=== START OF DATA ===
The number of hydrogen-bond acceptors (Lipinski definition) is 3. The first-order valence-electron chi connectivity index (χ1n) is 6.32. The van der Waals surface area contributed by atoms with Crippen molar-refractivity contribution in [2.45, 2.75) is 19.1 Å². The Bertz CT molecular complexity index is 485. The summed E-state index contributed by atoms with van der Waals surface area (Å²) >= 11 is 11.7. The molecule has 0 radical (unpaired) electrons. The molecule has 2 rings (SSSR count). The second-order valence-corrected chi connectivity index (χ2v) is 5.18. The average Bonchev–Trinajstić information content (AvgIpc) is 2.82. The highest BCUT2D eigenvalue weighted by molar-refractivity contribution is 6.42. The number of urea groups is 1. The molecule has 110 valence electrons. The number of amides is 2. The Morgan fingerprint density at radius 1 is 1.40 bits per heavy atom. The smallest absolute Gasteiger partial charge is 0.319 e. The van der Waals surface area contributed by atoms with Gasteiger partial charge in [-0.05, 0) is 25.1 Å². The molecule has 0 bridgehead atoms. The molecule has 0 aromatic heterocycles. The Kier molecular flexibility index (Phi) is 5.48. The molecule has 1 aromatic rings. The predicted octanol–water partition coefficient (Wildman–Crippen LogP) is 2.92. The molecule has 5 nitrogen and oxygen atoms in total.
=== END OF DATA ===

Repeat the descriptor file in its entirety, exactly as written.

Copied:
The number of hydrogen-bond acceptors (Lipinski definition) is 3. The first-order valence-electron chi connectivity index (χ1n) is 6.32. The van der Waals surface area contributed by atoms with Crippen molar-refractivity contribution in [2.45, 2.75) is 19.1 Å². The Bertz CT molecular complexity index is 485. The summed E-state index contributed by atoms with van der Waals surface area (Å²) >= 11 is 11.7. The molecule has 0 radical (unpaired) electrons. The molecule has 2 rings (SSSR count). The second-order valence-corrected chi connectivity index (χ2v) is 5.18. The average Bonchev–Trinajstić information content (AvgIpc) is 2.82. The highest BCUT2D eigenvalue weighted by molar-refractivity contribution is 6.42. The number of urea groups is 1. The molecule has 110 valence electrons. The number of amides is 2. The Morgan fingerprint density at radius 1 is 1.40 bits per heavy atom. The smallest absolute Gasteiger partial charge is 0.319 e. The van der Waals surface area contributed by atoms with Gasteiger partial charge in [-0.05, 0) is 25.1 Å². The molecule has 0 bridgehead atoms. The molecule has 0 aromatic heterocycles. The Kier molecular flexibility index (Phi) is 5.48. The molecule has 1 aromatic rings. The predicted octanol–water partition coefficient (Wildman–Crippen LogP) is 2.92. The molecule has 5 nitrogen and oxygen atoms in total.